I just think it's a once in a lifetime chance, maybe even less. I think if I didn't have the Tokyo Paralympics, I would've quit after Rio in 2016. I thought, “I'll be 45 years old at Tokyo, but I could still hack it.” It'd be an opportunity for the people who've worked with me in Tokushima to see me in action. Until now, there were very few people who would make the trip from Tokushima to Tokyo just to see me compete. About two years ago, some people I regularly work with in Tokushima, like my trainers and announcers, came to watch me compete, and they would say things like, “Hey, you were amazing!” I think the Tokyo Paralympics will have that kind of atmosphere, but on a much, much larger scale, and the thought of that is very heartening. I remember feeling like just that was enough reason for me to go for Tokyo. In the beginning it was just a vague feeling, but now I've finally started to understanding why I want to go for it, and what I want to accomplish.
It doesn't matter if I get full marks on the practice test if I can't then win a medal at the Tokyo Paralympics. When it comes down to it, the most important thing is to win that ultimate battle.
It's now less than a year and a half until the Tokyo Paralympics. What kind of year for you was 2018, in light of your journey to 2020?
It was a year that really tested me. First there was the rule change, which was a struggle to get used to. It drastically changed the way we fight and the way the matches play out, and the only real way to get used to it were in the matches themselves. So I had to develop all kinds of strategy within the matches themselves—try out technique after technique, fail at some, and work on new strategies from there. For the most part this year was just repetitions of this cycle.
This year I also competed in a lot of matches abroad. I did have an injury, but it actually became a good incentive for me to change up my game. I broke a rib in Jakarta, which led me to have deeper discussions with my trainer as to my game. So in that sense, this was also a year in which I was able to up my motivation and go into what I'm calling my “desperation mode.”
It seems you've gone a level above where you've been in the past.
It's because I was able to drive myself there, just thinking to myself, “I need to go further,” “I need to do more.” Of course, I'm not satisfied with the way things went for me this year, but I ultimately believe it'll be okay as long as I can win in the end. It doesn't matter if I get full marks on the practice test if I can't then win a medal at the Tokyo Paralympics. When it comes down to it, the most important thing is to win that ultimate battle.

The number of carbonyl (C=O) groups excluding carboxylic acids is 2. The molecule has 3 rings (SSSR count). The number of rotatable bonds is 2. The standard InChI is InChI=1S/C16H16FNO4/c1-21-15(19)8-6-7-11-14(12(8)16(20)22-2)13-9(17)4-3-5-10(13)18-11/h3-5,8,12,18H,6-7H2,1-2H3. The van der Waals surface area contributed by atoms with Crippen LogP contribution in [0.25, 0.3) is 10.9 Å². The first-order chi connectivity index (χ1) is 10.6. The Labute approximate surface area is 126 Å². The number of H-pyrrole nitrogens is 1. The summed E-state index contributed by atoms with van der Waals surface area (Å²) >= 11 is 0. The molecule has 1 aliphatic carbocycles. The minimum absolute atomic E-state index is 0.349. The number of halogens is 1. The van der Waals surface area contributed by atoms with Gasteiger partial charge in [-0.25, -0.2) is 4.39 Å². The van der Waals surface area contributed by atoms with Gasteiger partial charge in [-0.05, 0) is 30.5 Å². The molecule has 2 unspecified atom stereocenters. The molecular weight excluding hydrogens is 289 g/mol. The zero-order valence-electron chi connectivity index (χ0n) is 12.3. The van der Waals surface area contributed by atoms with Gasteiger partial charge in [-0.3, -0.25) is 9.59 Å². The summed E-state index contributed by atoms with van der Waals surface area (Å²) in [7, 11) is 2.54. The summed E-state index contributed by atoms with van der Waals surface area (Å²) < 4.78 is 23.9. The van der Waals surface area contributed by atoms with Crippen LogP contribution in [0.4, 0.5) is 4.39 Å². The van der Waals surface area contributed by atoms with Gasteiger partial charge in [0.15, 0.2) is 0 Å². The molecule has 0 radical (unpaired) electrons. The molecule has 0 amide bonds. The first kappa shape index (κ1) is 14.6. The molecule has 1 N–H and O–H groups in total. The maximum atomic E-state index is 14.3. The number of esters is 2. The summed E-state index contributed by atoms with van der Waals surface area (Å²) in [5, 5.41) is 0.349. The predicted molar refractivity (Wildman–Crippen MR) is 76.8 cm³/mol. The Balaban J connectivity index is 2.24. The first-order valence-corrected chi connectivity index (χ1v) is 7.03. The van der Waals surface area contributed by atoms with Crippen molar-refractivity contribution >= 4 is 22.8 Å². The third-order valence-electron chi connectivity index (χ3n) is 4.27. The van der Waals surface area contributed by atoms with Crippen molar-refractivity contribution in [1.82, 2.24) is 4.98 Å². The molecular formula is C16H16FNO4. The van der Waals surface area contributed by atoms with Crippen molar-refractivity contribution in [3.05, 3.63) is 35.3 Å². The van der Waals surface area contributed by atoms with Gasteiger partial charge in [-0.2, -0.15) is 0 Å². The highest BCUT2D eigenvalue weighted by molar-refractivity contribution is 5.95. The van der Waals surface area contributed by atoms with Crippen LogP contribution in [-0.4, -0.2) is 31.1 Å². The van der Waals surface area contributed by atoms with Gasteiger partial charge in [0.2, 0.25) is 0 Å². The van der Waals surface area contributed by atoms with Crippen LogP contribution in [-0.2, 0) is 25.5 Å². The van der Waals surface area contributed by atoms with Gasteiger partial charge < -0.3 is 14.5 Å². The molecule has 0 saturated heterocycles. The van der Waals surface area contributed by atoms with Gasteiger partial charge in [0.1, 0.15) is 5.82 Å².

Finally, could you tell us how you intend to put this plan into action for 2019?
I need to be reliable about winning the points for the world ranking when I can. I think winning even just one medal will help open up a path for the Tokyo Paralympics. I'm thinking within the country it's gonna be a battle against Seto. He's a rival, but also not a rival. I do think that in Japan, Seto and I are the top two in VI Judo, and since the top two people get to represent Japan at the Paralympics, it won't be a fight to the death in the true sense. But of course, I did lose in the finals this time, so I definitely want to beat him in the next tournament in June. Watch out, Seto [laughs]!
Born in 1975 in Tokushima Prefecture. Member of the Japan national VI Judo team in the Men's 66kg class. B2 (low visual acuity) class. His vision in his left eye was impaired due to an accident when he was young, and he currently has almost no vision in his left eye. Began judo when he was five years old, and switched over to VI Judo when he entered the Tokushima Prefectural School for the Blind High School. Won a gold medal at his first Paralympics—the Atlanta 1996 Paralympics—at 21 years old, as well as the two Paralympics that followed. Won a silver medal in the Beijing 2008 Paralympics. Though he did not qualify for the London 2012 Paralympics, he went on to compete in the Rio 2016 Paralympics and won a bronze medal. Currently aiming to compete in the Tokyo Paralympics in 2020.